When an employer denies an injured worker access to Heart and Lung benefits, they are obligated by law to give them a due process hearing. Unfortunately for an injured worker, however, the due process hearing is stacked against them.
First, there are no set guidelines on how to conduct a due process hearing other than it should conform to normal legal procedures. Every entity has its own set of guidelines.
Second, the employer only needs to inform the injured civic worker of the time and the place of the hearing and does not have to tell them anything about the guidelines.
Third, the hearing will take place in front of a group of people who work for the employer and not independent adjudicators.
Working with an attorney who understands the interplay between workers’ compensation and the Heart and Lung Act can provide many advantages to a qualifying civic worker.
For instance, an injured worker receiving Heart and Lung Act benefits is actually still receiving their workers’ compensation benefits. In this situation, however, those benefits are paid directly to the employer who uses them to offset the cost of paying the injured worker their full salary.
When employers or insurance carriers try to limit claims that concern work-related injuries, this creates an opportunity for a lawyer to transfer the claim to a workers’ compensation forum. Workers’ compensation hearing rules are more stringent and involve soliciting formal testimony from medical experts and other witnesses and require adjudication by an independent workers’ compensation judge.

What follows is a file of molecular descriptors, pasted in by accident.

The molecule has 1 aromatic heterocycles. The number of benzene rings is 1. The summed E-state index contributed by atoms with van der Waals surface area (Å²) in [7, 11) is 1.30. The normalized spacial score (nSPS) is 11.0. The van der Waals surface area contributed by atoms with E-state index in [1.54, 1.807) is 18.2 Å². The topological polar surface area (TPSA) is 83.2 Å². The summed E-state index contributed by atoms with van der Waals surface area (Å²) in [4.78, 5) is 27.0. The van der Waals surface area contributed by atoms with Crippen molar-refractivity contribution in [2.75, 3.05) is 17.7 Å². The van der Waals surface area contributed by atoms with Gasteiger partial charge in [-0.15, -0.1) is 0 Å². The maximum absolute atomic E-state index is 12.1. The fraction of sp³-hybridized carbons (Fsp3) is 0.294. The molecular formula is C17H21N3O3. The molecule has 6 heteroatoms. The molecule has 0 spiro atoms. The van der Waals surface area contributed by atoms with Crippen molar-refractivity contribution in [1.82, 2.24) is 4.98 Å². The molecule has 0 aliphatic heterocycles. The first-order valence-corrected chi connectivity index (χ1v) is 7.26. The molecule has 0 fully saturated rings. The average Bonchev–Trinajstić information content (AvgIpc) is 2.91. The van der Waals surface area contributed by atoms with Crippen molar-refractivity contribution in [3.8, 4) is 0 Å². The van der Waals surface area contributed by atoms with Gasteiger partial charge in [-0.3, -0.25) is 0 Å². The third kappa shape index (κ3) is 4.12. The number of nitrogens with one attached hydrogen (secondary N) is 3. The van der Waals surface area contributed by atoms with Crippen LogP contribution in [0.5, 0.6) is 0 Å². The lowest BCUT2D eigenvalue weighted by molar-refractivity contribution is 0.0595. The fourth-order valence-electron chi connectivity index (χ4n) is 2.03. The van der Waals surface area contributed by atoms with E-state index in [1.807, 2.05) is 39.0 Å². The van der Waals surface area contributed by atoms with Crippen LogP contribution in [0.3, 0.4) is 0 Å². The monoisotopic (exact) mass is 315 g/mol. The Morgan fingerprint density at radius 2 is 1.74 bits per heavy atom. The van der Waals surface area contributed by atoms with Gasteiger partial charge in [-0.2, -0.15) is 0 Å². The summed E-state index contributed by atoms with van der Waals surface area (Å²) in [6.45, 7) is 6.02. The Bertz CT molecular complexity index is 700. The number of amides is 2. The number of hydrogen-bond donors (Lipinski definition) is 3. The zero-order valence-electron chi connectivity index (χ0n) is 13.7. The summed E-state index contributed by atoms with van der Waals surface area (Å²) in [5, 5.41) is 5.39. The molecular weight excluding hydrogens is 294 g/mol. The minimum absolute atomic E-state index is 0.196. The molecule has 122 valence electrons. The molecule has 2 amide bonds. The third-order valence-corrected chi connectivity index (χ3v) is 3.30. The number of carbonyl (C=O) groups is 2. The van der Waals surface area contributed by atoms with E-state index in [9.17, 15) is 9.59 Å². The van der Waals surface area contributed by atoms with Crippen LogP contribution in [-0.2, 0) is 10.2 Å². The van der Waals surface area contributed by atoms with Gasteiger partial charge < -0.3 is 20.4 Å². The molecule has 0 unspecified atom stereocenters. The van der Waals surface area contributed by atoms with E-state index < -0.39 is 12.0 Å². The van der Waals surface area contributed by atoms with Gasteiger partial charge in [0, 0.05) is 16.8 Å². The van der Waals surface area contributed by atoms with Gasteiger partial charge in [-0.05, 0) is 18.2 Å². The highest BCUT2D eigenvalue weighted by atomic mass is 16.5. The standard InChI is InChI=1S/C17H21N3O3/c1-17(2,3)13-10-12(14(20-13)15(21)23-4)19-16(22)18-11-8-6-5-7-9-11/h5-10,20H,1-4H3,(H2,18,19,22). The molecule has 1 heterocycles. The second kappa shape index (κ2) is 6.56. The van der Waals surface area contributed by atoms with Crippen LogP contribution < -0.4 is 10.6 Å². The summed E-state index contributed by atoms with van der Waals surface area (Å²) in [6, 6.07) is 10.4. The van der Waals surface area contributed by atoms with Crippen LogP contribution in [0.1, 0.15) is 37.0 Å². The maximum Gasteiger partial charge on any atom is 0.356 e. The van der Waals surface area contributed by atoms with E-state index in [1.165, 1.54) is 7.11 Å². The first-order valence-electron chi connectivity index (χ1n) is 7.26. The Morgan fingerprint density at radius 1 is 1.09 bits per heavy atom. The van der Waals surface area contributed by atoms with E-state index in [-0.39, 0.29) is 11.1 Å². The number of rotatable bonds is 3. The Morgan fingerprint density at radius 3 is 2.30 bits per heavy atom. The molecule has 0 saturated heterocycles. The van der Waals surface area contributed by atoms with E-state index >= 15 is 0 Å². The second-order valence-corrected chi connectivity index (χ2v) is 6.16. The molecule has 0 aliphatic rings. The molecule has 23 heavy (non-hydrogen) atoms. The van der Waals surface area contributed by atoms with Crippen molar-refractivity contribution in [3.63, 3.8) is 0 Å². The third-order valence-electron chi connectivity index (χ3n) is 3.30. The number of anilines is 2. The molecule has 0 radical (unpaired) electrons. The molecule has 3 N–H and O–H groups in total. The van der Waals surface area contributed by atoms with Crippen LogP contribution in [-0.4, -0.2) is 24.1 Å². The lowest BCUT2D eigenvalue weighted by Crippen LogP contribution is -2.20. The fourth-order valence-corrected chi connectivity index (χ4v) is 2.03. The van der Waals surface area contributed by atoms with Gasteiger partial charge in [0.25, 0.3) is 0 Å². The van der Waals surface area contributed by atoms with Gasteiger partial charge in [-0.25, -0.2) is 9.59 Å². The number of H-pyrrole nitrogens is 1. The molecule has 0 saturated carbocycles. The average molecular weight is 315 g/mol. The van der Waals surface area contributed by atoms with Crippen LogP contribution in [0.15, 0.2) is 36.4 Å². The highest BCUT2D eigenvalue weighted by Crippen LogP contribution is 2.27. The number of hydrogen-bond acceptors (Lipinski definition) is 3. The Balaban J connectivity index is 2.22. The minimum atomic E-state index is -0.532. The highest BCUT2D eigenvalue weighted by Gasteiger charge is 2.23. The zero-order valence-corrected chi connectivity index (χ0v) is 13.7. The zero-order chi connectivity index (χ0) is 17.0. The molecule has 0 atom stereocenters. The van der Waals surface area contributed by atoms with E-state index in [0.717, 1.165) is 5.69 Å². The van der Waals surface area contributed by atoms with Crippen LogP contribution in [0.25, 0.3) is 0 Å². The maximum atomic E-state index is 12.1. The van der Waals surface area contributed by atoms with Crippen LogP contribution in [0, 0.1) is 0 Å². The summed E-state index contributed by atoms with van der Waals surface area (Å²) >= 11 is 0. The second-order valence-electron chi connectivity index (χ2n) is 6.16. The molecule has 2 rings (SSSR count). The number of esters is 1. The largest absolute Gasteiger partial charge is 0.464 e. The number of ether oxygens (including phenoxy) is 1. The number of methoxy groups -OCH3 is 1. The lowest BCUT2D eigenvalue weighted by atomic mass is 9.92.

Additionally, as decided by the Pennsylvania Commonwealth Court in 2010, the attorney’s firm covers the cost for medical testimony, and the employer’s insurance carrier must repay this cost to them, along with their attorney fees, if the attorney succeeds.
This means that the injured worker is, essentially, not paying for legal counsel nor for expert medical testimony. Instead, the employer or their insurance carrier must pay for them from the workers’ compensation fees they receive when the injured worker is on Heart and Lung benefits.
Therefore, it is in your best interest to work with a personal attorney who understands workers’ compensation law and how it interplays with the Heart and Lung Act.
Are There Occasions When It May Be Better to Accept Workers’ Compensation Than Heart and Lung Benefits?
Possibly. When an injured civic worker receives Heart and Lung Act benefits, they receive their full salary, excluding overtime, vacation pay and any income from a second job. Under workers’ compensation, all these additional revenue streams are taken into consideration. The only drawback is that under Pennsylvania’s workers’ compensation law, there is a limit to how much an injured worker can receive in wage loss benefits each week. Currently, it is $1,049.
It makes sense to sit down with your attorney who can help you determine which benefit may be of greater help to you while you’re recovering from a temporary injury.
What About My Vacation Pay and Regular Benefits?
Currently, the Heart and Lung Act does not explicitly say that your employer must reimburse you for vacation pay or regular benefits while you are receiving Heart and Lung benefits.